The cloud ceiling at the time of the crash was 600 feet — or roughly the height of a 55 or 60-story building. The roof of the building on 7th Avenue that McCormack barreled into was 54 stories, fire officials said.
A lawyer for the company the helicopter is registered to, American Continental Properties, did not respond to requests for comment.
Paul Dudley, manager of the airport where McCormack was apparently returning to, in Linden, New Jersey, did not respond to a request for comment Tuesday about the certification question.
But on Monday, Dudley described McCormack as an experienced and competent pilot — someone who was likely “overwhelmed” by the weather or a mechanical issue.
A review of FAA records shows that McCormack was a certified instructor and commercial pilot. The records also indicate that in October 2014, the helicopter he was piloting on a sightseeing tour was struck by a bird, causing minor scratches to a passenger.
McCormack landed the chopper “uneventfully” at a Manhattan heliport, according to the FAA record.
His brother, Michael McCormack, said that he likely “saved many lives” by putting his chopper “on the roof of a building.”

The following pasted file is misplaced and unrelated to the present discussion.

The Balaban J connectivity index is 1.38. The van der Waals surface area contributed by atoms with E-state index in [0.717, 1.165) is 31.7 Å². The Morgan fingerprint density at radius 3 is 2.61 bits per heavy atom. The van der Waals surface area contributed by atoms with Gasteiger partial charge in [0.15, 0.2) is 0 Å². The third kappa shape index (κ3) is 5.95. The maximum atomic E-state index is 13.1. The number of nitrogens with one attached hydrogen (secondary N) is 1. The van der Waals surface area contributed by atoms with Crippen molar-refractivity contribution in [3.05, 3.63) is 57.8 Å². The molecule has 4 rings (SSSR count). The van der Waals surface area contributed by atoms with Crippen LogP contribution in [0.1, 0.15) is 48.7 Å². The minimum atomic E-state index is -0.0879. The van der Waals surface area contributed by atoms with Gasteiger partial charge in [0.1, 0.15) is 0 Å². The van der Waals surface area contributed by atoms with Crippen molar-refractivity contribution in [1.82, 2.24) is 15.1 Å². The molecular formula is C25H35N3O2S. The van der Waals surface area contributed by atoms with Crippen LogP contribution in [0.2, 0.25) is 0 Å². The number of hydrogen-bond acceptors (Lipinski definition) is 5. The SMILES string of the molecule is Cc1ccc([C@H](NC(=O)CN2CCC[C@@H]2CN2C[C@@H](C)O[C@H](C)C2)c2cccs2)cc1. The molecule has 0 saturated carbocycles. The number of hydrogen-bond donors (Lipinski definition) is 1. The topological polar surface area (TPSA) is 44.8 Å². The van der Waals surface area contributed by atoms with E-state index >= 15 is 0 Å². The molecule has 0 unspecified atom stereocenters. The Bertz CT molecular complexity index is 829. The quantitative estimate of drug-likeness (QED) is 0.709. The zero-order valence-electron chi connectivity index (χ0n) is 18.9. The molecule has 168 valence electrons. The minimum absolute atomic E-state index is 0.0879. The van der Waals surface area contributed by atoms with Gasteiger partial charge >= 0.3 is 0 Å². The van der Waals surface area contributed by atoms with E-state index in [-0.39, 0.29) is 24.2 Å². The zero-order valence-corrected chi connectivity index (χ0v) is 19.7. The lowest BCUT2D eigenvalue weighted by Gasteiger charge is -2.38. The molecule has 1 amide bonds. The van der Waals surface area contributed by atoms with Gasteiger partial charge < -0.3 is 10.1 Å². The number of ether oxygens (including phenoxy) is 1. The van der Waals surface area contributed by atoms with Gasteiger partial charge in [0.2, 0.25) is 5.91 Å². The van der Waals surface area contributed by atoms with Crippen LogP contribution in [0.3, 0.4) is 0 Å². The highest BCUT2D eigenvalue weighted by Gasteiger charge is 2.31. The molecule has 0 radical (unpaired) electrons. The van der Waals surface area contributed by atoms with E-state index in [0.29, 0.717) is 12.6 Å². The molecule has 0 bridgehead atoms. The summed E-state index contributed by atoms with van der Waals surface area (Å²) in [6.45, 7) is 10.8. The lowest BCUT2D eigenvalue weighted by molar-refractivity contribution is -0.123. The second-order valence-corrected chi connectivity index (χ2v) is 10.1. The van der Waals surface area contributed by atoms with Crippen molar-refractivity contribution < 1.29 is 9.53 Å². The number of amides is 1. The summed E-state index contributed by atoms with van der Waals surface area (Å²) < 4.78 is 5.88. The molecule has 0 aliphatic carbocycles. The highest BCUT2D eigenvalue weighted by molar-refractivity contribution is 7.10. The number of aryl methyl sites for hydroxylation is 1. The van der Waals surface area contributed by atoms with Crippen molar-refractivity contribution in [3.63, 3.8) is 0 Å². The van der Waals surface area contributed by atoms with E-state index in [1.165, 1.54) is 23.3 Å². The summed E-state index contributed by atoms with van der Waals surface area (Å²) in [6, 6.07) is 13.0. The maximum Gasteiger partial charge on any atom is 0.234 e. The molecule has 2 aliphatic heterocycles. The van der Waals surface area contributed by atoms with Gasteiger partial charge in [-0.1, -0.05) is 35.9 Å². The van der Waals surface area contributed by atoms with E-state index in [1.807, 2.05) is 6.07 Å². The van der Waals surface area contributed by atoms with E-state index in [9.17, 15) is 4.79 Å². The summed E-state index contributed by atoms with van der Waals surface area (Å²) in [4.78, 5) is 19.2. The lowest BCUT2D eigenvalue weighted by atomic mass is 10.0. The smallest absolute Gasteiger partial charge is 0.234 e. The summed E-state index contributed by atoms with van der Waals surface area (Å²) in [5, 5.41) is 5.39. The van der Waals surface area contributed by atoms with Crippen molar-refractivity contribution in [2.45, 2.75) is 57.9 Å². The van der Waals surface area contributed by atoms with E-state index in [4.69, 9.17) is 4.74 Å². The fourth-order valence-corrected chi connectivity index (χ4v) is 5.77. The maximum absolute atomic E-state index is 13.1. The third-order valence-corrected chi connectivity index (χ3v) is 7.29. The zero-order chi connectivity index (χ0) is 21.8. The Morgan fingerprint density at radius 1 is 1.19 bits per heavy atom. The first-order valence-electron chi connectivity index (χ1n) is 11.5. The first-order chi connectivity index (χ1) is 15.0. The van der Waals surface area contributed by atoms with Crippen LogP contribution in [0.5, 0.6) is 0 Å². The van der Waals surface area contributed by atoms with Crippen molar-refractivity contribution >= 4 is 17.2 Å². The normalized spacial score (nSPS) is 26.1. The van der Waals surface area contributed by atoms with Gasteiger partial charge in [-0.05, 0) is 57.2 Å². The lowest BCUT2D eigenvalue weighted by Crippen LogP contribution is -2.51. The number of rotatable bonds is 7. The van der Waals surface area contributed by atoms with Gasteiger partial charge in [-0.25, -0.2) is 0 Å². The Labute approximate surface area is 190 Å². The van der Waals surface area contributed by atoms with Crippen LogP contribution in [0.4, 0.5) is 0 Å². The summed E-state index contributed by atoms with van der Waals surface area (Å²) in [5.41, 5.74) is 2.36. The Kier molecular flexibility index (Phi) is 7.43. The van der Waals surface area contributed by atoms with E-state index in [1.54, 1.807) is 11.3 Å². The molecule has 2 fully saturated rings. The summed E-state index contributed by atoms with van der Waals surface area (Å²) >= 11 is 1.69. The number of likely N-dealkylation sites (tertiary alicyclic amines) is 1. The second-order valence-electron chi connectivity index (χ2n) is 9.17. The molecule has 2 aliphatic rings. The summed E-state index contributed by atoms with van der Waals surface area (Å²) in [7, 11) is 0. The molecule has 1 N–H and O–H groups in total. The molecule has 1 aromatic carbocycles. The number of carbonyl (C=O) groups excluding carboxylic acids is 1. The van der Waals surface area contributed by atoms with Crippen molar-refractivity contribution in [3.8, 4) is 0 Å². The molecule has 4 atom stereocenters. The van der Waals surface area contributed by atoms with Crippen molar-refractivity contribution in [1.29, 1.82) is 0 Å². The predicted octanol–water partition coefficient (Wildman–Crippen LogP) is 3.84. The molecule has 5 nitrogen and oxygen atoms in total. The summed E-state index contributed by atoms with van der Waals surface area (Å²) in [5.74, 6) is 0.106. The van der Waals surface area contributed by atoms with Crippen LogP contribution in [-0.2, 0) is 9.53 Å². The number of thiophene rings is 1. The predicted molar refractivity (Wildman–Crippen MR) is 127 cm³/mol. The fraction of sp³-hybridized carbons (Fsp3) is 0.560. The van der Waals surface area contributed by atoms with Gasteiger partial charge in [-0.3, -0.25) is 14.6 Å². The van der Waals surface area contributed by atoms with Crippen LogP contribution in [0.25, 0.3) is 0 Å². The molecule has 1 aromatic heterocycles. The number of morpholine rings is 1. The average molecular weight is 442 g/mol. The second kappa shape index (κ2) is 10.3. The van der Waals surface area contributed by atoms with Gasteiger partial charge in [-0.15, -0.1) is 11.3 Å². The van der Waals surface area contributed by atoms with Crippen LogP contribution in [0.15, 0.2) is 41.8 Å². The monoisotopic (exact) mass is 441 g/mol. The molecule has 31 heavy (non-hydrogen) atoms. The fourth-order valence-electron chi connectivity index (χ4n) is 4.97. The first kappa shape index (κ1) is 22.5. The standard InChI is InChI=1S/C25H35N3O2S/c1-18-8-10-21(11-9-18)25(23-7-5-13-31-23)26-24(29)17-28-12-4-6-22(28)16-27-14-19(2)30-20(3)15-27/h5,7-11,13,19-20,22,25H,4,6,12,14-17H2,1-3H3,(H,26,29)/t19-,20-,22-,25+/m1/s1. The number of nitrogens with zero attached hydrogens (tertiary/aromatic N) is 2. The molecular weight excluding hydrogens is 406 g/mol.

“It is a true act of heroism,” he said.
But the FAA said air traffic controllers “did not handle” McCormack’s flight — another sign that he may not have been following instrument flight rules, Yurman said.
“You have to be in radio contact with air traffic controllers,” he said.
City officials added that the section of Manhattan where McCormack crashed was under a “temporary flight restriction.”
“To go into that area a helicopter would need the approval of La Guardia tower,” Mayor Bill de Blasio told reporters Monday. “And we need to find out whether that happened or not. We do not know at this point.”
The crash led Rep. Carolyn Maloney, D-N.Y., to renew a call for banning nonessential helicopters from flying over Manhattan.
In a statement, Maloney recalled other accidents in the city — including a tour flight that crashed into the East River last March, killing five passengers — and said the city could no longer “rely on good fortune to protect people on the ground.”